What Causes Foundation Failure?

As our ancestors converted from nomadic hunter-gatherer tribes to settled agricultural societies, the need for permanent structures arose. As a result, it was discovered that having a strong and stable foundation was a must if you expect your dwelling to last. These homes were typically very heavy as their building materials were usually stone and large timber and attention to the foundation was of major importance. The foundations were often so strong that in many archaeological digs, this is all that remains.

In modern times, technological advancements have brought us lighter building materials and the necessity for such foundation construction would be unwarranted. This by no means takes away from it’s importance, in fact in many aspects of modern home construction rely on a firm foundation to operate correctly. Examples of this include the roof, plumbing, doors and windows.

The roof is affected by settling by buckling and tearing as it is stretched and twisted into shapes differently than when it was installed. Most roofing materials are not designed to take this sort of abuse and leaks can and do occur. Pipes can be crushed, separated, and tilted so that they no longer flow in the proper direction. Doors and windows rely on square openings to seal and latch correctly.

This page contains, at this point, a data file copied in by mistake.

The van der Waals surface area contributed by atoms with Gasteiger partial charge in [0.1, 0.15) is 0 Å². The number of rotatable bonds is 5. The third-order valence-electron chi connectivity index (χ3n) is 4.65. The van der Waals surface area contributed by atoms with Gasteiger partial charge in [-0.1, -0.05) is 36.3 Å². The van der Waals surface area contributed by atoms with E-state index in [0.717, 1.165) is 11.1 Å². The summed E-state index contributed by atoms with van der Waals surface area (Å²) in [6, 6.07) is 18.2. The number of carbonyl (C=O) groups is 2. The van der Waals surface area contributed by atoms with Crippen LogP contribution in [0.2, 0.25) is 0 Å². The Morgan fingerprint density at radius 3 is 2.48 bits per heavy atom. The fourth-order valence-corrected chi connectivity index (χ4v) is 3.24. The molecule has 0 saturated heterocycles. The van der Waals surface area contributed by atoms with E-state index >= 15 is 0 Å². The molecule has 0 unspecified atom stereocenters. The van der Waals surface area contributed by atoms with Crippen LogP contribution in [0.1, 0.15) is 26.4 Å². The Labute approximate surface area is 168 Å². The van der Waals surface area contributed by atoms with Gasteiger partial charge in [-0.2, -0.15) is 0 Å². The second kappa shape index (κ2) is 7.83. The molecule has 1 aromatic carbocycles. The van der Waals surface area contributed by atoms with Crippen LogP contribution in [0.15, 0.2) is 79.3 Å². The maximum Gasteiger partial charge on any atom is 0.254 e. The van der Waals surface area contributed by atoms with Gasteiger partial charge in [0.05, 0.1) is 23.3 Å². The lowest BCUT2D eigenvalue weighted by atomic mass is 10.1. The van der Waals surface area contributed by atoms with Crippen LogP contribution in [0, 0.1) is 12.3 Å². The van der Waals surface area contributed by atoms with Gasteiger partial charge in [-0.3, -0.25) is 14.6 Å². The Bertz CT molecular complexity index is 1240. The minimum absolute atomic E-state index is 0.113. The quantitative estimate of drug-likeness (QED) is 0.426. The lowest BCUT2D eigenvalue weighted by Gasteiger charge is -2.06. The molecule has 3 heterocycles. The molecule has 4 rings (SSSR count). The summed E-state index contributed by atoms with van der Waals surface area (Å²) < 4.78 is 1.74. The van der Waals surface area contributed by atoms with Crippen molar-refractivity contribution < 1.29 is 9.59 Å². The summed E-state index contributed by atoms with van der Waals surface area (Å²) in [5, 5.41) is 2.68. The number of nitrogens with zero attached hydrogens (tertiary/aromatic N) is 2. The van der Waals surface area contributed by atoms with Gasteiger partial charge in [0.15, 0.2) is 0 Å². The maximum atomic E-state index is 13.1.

Many things can cause the foundation to fail, from poorly compacted soil to water keeping the soil unevenly moist and even trees that are close to the house can heave the foundation upward. A small amount of settling can break water lines that allow water to saturate the soil that the foundation is resting on and causing further damage. The improper use of soaker hoses can leave the footer sitting in soft mud that allows a great deal of settling to occur.

Just a few short decades ago, it was common practice to build pier and beam foundations using cedar posts. Many houses still have these and its not hard to find them rotting and failing, especially if there is moisture present. This is why it is crucial to have the soil around the perimeter of the home slope away from the house. Often, a commercial building will be built in an old residential neighborhood leading to the flooding of adjacent yards where water will find its way under houses.

Foundation damage can occur when different types of soil are present because of differences in expansion rate when moisture is introduced. The soil can be uniform but some areas stay wet or dry out at different rates due to the grade of land around the house or lack of proper gutters.

Vibration is another common cause of settling and can be found in houses that are near railroad tracks, freeways, and where heavy equipment is used frequently. The constant rumbling of the earth in these scenarios not only causes accelerated settling but can also cause drywall to loosen from the walls and over all shake the house apart. Many places that experience frequent seismic activity take this into consideration by retrofitting the foundation in one of several ways.

From the times when humans first planted their roots and began permanent dwellings, foundations have been constructed in a variety of ways, each with thier own strengths and weaknesses. As time goes on and technology improves, new ways to build and new materials for building foundations will emerege that could potentially make foundation repair a thing of the past.